Orange County’s Groundwater Basin lies in a coastal alluvial plain in the northwestern portion of the county.
Since most of our water is collected in basins and stored for usage we need to be careful how the “plumbing” of our water system operates. It is important to keep the water free of trash, chemicals, and animals.
Our water in Laguna Niguel is collected with a complex system of dams, reservoirs, power plants, pumping plants, canals, and aqueducts. Some of these systems appear to be failing in my photographs. Erosion of older dams, sewer lines next to water sources at risk from the heavy temporary rains we receive in the late winter, garbage thrown into water storage etc makes our drinking water and oceans at risk.
Aliso Creek newer dams and aeration which were constructed to help reduce the odors from the Aliso Creek at Crown Valley and Niguel Roads. It was suspected that the car wash was the source of the odor and gas smell but car washes actually recycle water and are more efficient use of water than washing your car with the running hose in your driveway. I interviewed the owner of the New Car wash which was held up a long delay in meeting City, State and County regulations.
Photos of man made lake in north west county which holds water to be distributed.
This particular “lake” is used for recreational paddle boats and fishing. I saw a problem with all the vehicles that drive right to the surface of the water ( which we later drink) because dumping of oil from the cars and trash occurs
These slides show the concrete and aggregate rock surface and open drain holes north of the intersection. Safety grates were put over the large storm drains which allow rain to flow in during heavy rainfall and also air in during dry season.
The next slides show the Coastal Water Treatment Plant in Wood Canyon Park. Water flows into the man made lake and is treated with air, churned by turbines and allowed sunlight and released. The plant is also known as the “poop plant” as sewage is cleaned up here.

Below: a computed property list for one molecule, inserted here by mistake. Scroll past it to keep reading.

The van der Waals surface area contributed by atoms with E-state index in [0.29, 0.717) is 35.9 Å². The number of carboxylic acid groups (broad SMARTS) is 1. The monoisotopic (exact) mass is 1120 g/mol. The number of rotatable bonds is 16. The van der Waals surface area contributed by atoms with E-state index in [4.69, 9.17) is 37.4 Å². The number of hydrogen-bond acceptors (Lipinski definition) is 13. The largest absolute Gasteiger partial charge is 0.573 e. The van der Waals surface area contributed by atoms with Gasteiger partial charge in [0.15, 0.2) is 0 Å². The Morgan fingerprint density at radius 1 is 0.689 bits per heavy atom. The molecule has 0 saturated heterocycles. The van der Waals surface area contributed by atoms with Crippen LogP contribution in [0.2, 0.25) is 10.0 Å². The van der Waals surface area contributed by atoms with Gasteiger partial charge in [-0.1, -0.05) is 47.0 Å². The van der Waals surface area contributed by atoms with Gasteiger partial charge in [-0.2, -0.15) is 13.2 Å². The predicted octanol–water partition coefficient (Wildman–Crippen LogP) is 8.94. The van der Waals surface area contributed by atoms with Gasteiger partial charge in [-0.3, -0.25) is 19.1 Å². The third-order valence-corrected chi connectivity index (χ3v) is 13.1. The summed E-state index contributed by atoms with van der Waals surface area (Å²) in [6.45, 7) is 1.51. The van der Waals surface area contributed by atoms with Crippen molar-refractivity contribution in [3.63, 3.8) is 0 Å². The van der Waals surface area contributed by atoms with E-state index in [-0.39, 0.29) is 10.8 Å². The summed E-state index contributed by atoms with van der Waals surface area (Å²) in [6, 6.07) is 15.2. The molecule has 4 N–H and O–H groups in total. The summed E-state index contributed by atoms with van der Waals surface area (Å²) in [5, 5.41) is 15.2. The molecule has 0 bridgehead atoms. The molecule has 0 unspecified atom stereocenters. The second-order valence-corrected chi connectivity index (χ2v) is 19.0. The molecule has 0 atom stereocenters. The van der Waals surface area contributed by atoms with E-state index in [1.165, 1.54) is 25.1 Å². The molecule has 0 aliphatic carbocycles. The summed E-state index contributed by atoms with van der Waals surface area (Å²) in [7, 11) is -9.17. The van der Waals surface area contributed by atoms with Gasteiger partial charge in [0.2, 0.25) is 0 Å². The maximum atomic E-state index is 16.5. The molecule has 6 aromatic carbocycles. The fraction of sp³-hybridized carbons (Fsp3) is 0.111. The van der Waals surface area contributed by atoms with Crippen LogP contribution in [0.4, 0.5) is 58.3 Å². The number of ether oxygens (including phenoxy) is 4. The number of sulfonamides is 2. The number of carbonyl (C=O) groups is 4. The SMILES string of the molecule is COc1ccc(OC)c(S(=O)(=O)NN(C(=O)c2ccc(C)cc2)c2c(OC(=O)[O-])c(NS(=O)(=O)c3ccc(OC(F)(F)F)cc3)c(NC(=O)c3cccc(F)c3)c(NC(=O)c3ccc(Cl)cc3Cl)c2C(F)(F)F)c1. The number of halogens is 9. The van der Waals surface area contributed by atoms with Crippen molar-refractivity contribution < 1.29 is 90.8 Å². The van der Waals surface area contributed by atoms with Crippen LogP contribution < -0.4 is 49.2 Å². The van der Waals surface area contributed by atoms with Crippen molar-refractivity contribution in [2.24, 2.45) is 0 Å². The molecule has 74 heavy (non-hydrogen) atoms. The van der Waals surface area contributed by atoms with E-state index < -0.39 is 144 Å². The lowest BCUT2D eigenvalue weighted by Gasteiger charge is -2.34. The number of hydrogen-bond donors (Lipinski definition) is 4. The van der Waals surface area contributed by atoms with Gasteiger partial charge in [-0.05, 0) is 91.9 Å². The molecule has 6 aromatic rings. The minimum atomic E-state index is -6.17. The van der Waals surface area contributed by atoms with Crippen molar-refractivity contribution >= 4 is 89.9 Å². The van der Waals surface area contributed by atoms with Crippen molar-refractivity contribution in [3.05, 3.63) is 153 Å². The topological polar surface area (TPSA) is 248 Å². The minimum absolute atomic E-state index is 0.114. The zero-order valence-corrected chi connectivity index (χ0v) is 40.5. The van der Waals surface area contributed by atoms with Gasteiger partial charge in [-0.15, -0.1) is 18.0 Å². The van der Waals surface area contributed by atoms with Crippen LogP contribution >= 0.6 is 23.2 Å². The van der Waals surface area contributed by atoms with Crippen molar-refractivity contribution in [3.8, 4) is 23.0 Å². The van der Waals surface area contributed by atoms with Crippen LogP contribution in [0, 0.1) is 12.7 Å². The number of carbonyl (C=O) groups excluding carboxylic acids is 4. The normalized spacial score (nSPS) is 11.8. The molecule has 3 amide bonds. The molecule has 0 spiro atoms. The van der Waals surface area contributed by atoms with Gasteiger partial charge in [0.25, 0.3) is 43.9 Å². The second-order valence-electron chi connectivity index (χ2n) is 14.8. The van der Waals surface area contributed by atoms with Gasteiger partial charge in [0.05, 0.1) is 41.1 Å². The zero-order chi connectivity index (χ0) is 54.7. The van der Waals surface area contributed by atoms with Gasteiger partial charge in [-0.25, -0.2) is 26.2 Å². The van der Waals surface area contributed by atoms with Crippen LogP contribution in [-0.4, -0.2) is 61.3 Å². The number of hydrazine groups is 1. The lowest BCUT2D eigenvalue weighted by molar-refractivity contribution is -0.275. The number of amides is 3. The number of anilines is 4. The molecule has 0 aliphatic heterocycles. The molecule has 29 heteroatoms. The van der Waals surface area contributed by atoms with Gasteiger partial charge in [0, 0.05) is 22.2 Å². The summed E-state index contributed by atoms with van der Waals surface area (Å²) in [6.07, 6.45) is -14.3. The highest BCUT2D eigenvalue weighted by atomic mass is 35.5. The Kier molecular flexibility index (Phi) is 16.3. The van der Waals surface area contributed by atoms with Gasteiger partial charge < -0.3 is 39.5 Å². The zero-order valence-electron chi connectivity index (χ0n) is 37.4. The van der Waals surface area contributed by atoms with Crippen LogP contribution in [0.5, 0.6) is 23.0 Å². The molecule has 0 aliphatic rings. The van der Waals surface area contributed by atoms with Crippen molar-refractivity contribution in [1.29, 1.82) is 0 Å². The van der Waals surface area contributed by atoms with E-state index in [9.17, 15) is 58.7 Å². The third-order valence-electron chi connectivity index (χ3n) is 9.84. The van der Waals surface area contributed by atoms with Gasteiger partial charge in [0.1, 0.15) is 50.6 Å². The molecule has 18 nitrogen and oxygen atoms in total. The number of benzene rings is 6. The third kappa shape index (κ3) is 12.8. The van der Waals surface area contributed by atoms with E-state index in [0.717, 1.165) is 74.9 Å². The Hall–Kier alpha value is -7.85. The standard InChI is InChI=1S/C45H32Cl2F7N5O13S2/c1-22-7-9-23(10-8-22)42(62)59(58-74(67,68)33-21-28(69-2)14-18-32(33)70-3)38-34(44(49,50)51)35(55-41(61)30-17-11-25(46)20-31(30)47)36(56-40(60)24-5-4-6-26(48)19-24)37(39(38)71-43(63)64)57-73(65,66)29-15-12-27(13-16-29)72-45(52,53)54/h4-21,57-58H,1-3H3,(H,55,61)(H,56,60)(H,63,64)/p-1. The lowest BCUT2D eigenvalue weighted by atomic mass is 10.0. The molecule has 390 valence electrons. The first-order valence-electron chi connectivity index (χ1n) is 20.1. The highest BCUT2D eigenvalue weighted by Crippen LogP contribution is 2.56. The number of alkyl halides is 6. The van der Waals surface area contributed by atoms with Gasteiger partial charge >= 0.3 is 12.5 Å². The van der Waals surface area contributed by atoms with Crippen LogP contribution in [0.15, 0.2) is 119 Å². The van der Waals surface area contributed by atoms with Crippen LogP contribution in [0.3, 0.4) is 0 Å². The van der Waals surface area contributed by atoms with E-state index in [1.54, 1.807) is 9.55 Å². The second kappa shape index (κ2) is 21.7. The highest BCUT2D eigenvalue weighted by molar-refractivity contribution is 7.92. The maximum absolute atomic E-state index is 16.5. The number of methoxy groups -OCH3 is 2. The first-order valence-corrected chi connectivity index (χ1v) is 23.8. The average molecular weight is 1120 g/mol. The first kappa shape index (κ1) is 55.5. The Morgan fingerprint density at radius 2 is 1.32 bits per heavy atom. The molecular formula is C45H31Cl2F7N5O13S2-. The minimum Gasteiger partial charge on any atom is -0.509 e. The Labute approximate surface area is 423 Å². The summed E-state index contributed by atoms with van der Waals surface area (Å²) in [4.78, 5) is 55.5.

Water in Laguna Niguel is mostly ground water from the Colorado River transported via aqueduct but also rain water runoff moved from retaining basins that catch the rain. We have infrequent rain in South Orange County and much rainwater is lost when it rains heavily. Better storage and routing needs to be created.
The next slide illustrates an old fashioned water tank which is in use in Santa Ana. The Santa Ana river supplies water to underground tanks in north west Orange County. Water tanks look like they are inefficient but they have been used in Agricultural Communities for centuries.
The following slides show Aliso Creek water from March 1 2009 – May 1 2009. Note the changes in algae levels on days the temperature rose in late April. You can see the water turned muddy and green. Aliso Creek runoff the the ocean is considered one of the highest risks for bacterium and levels of chloroform after heavy rain. Many reasons are speculated why this exists
Signs are posted for the purple recycled water, for keep out during rain storm dangers and to keep persons aware that anything you dump in reservoirs, drains and pipes eventually either gets into the drinking cup at the tap or out to the ocean